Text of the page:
57. “The Eccentric Teapot: four hundred years of invention” by Garth Clark.

This Friday, May 18 OCAC Metals Department will be hosting their Annual Tea Party featuring teapots handcrafted by the 3rd year students from the Metals Department. In the 3rd Year Teapot Class, students design and create – through raising and forming, large scale soldering and fitting processes – a functional, sterling silver teapot in this intensive course. They make decisions about construction methods and design, choose materials for handles, and study historical and contemporary examples of teapots and other hollowware. The course, essential to the vocabulary of a metalsmith, has traditions dating back to ancient history that are still practiced today. Techniques associated with creating a hand-made teapot give students the opportunity to leave OCAC and make a living through creation of utilitarian objects.  They also come away understanding design and function and how to balance these two components.

image: Lizzy Gladstone, 2011

To celebrate this annual event and possibly entice readers interested in the subject to explore more about teapots and teapot making, the library has selected Garth Clark’s amazing book on the subject, The Eccentric Teapot: four hundred years of invention. As the stated in the book cover, this book “introduces us to some of the most sublime, outrageous, and exotic teapots ever to grace a Mad Hatter’s tea party”! There are portrait teapots of Oscar Wilde, Brooke Shields, and Queen Elizabeth. Teapots that resemble lions, tigers, and bears–Oh My! And teapots that are “so far removed from the concerns of function that they resemble nothing so much as drawings of teapots”! The result is a fun and exhilarating romp through a colorful gallery of idiosyncratic designs that begin to boggle the imagination and stretch one’s notion of the relationship between form and function! Also the concept of beauty – or what is beautiful – since many (at least IMHO) of the results are profoundly ugly but always always always provocative and thought-provoking!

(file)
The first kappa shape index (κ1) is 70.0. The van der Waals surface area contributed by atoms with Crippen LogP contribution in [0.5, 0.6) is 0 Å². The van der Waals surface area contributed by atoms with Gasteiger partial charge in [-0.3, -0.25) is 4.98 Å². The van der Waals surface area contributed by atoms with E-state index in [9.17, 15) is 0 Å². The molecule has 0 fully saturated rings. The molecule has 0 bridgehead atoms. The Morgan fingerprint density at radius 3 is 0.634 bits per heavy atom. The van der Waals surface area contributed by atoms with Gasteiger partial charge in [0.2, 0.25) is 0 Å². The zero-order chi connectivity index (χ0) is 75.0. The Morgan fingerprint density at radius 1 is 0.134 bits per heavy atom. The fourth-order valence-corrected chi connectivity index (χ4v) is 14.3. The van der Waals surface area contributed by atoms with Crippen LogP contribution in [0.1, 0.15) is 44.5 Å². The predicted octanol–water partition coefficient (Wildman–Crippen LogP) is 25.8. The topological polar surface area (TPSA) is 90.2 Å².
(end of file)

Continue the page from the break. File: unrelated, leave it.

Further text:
Check it out!

Come check out the Diem Chau show!

Meet artist

DIEM CHAU

THURSDAY, APRIL 5, 4 – 7pm,

at the Oregon College of Art and Craft | 8245 SW Barnes Road

A Vietnam native, Diem Chau and her family came to America as refugees in 1986. Drawing on memory and strong family ties, Chau stitches on translucent organza a narrative of personal history, family memories of her homeland and moments forgotten and faded.

She and uses found objects such as porcelain cups and plates to frame her work. Ms. Chau’s work has been exhibited in Los Angeles, Miami, New York, Portland, and Seattle. Wieden & Kennedy, US Cellular, Safeco Insurance and the Wing Luke Asian Museum have all commissioned work by Diem Chau.

Sianne Ngai quote: “I’m interested in states of …”

“I’m interested in states of weakness: in “minor” or non-cathartic feelings that index situations of suspended agency; in trivial aesthetic categories grounded in ambivalent or even explicitly contradictory feelings. More specifically, I’m interested in the surprising power these weak affects and aesthetic categories seem to have, in why they’ve become so paradoxically central to late capitalist culture. The book I’m currently completing is on the contemporary significance of three aesthetic categories in particular: the cute, the interesting, and the zany.” (45)

Jasper, Adam. “Our Aesthetic Categories: an interview with Sianne Ngai.” Cabinet: a quarterly of art and culture. Issue 43 “Forensics,” Fall 2011, pgs 45-51